by Phoenix Anthony, Office Manager

Last Thursday night August 7th around 8:00 p.m., the town was in full swing as the hustle and bustle of Truckee Thursdays brought together both residents and tourists alike. Throughout the event, ominous clouds released rain drops that came down on the tents that lined the street and the Truckee River. Unbeknownst to most of us, Cold Creek, a tributary into the Truckee River, was seeing the brunt of the storm.

Many of us saw the results on Thursday morning as we gazed out on the Truckee River and noticed how cloudy and brown it was running. Though we have had a number of people try and pinpoint the exact source of the increased sediment, we were only able narrow it to the headwaters of Cold Creek in Coldstream Canyon. Based upon our stream gage data and our walk up Cold Creek, our hypothesis is that there were one or more landslides at the headwaters, west of the railroad crossing and toward the Sierra crest, that released a large amount of sediment.

The TRWC’s restoration project in Coldstream Canyon was unaffected, and did aid in filtering out some sediment but as we all saw, sediment still moved to the Truckee River. As the weather clears up over the next few days, or so the weather sites are telling us, the Truckee River will return to its former clarity.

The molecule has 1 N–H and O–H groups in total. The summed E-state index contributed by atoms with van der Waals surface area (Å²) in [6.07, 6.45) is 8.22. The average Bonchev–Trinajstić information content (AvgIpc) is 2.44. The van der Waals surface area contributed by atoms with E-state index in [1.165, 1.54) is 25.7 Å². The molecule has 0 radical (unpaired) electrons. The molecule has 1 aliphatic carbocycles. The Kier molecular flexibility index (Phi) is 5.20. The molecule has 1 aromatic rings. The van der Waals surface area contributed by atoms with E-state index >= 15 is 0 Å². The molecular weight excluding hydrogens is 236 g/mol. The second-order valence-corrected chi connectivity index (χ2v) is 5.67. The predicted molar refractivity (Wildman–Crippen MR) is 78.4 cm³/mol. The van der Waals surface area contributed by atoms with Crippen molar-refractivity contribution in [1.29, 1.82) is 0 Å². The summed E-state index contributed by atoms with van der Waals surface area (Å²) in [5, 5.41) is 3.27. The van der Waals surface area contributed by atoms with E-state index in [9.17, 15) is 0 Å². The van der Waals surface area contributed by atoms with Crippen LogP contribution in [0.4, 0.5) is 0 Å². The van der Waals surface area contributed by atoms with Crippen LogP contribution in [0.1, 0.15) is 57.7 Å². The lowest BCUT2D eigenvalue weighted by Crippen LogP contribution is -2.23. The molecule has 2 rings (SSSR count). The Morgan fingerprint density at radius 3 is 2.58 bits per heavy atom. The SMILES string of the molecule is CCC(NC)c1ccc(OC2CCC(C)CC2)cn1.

We appreciate the community members that have voiced their concern over the days following the storm. It is situations such as this that bring us all Together for the Truckee.

A special thank you to Beth Christman (TRWC), Becky Bucar (Town of Truckee), and Dave Shaw (Balance Hydrologics) for data and information.

Photo: This image was taken on August 8th at Cold Creek and displays the cloudy, brown water that is making its way into the Truckee River. Credit: Beth Christman.